A Minute to Win It! – a Toastmasters Speech (8)
A minute to win it …. One of the most commonly used tools cited on the networking circuit is the one minute elevator pitch. Hands up if you’ve heard that? The premise is that … should you be lucky enough to jump in a lift with Richard Branson and he asks you what you do. You are able explain explicitly, all the benefits you deliver with your offer … by the time he gets out on the next floor.
It is my opinion that one of the biggest misconceptions floating around the business networking circuit is the importance of the one minute elevator pitch.
Let’s just say that you DID get into a lift with Richard Branson, I’m hazarding a guess here but the chances are going to be 64,000,000 to one … at least. Let’s say that he did ask a stranger what he did for a living? And let’s say you weren’t so tongue tied that you could get out a response. Why on earth would he need what you have to offer from someone he’d just met in a lift?
We network from the moment we first step over the school ground threshold. Think about the people Richard may still know from way back then. Now I can’t say what Richard’s connections look like but this is simple version of mine.
I have school friends that I have known for 37 years and we still meet up every year. I have colleagues that I’m still in contact with from the seven companies I have worked for. On average I got to know these people over a period of three to five years. I have family – immediate and extended and whilst I’ve only known my parents for the 48 years I’ve been alive I’ve know the others for better or worse from anywhere between two to 48 years. Then I have my social networks; I dance, I play golf and I attend Casterbridge Speakers. These people I’ve known from between two months and perhaps 20 years.
Of all those contacts none has been won in a minute! So what about you? What about your family, your work or social clubs? I suggest that like mine; none has been won in a minute.
Let me share three strategies and six top tips that will remind you how you do connect for success.
The first is to share tokens. That’s little bits of information about yourself that help people connect with you. Only tell people things you are happy for them to know about yourself; but make it interesting. So if you are asked where you’ve come from. Reply with something extra like I’m moved near Weymouth 13 years ago. You can see the white horse on the hill from my bedroom window. I’ve often walked my Labradors over the Ridgeway. During this reply I have offered three hooks that invite further questions …
The second tip from this strategy is be curious. Ask questions to get others to give you as many tokens back. The more you find out the more you will find you have something in common. Common ground is the foundation of the long term relationship.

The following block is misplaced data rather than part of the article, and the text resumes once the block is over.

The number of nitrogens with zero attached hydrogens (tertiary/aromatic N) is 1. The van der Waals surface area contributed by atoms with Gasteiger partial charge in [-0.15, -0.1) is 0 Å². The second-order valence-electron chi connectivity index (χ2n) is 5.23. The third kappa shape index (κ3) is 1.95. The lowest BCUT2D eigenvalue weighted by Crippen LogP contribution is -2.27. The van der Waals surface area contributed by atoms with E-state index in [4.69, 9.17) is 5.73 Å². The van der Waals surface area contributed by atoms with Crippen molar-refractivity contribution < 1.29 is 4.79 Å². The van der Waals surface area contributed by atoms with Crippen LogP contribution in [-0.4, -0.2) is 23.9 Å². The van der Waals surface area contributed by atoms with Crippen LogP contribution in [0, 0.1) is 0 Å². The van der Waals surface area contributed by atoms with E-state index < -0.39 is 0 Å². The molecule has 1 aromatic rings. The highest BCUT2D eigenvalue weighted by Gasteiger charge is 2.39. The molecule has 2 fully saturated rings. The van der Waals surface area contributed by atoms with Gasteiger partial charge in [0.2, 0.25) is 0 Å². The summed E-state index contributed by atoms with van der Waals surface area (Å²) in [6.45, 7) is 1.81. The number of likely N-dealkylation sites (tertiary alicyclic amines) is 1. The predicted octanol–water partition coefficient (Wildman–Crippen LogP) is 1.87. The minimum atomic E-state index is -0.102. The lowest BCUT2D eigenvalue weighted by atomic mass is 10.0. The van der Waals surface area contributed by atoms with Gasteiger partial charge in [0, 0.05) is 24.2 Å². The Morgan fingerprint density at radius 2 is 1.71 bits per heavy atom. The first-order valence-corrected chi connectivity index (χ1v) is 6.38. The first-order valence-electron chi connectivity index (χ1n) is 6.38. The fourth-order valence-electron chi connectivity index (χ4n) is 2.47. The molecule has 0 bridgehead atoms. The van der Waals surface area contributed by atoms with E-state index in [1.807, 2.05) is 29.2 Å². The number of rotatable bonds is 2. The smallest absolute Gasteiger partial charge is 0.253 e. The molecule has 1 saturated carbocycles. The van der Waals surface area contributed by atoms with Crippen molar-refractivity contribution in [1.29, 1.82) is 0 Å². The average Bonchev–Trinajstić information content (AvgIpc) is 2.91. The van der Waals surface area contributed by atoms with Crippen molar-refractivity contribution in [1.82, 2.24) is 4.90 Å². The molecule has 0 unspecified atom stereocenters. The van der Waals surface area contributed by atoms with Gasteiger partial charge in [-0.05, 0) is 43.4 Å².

Strategy # two is to remember their names! Dale Carnegie in his book How to Win Friends and Influence People illustrated the importance of people’s names to them.
The first tip is to look them in the eye, keep your attention on them and how they look and you’ll remember … their face. The second tip is to use their name at least three times during your conversation and you’ll remember both.
So tell me Brian Bull … Where have you come from tonight?
Brian! That’s so interesting. I have aLabradortoo! Where else do you take your dogs?
Great to have met you Brian – I’ll give you a call to take the dogs over the downs next week sometime.
Strategy # three is to build bonds. To keep your network connected with you, you need to keep touching them and introducing them to others within your network. The following tips are the least likely to get done but are the most powerful.
Seven years ago I met a girl called Alison Curtis who had a problem with her wodge of lists of things to do – I sent her an article on ‘The Flaws of Listitus’. From there we connected immediately. Then as I got to know Alison better, I thought about where she fitted into my network of contacts. Who could I connect with Alison, who would she like, who could she help, who might help her?
In just a few words we’ve considered three key powerful strategies: Share tokens, Remember names, Build the bonds. Powerful they are but not outwith your current knowledge or capabilities. At the beginning we’ve looked at how we already have a network of contacts. You already know how to build them. I’ve shared a number of hints and tips to act as a gentle reminder.
The one minute introduction does have a place in business to business networking but only if it is integrated as part of the power of these three strategies.
A minute to win it – don’t think so – do you?
Reading ease 5.8
PS – if you are interested in some strategic networking exercises – please find a discounted link to my Udemy course Strategic Networking for the confident networker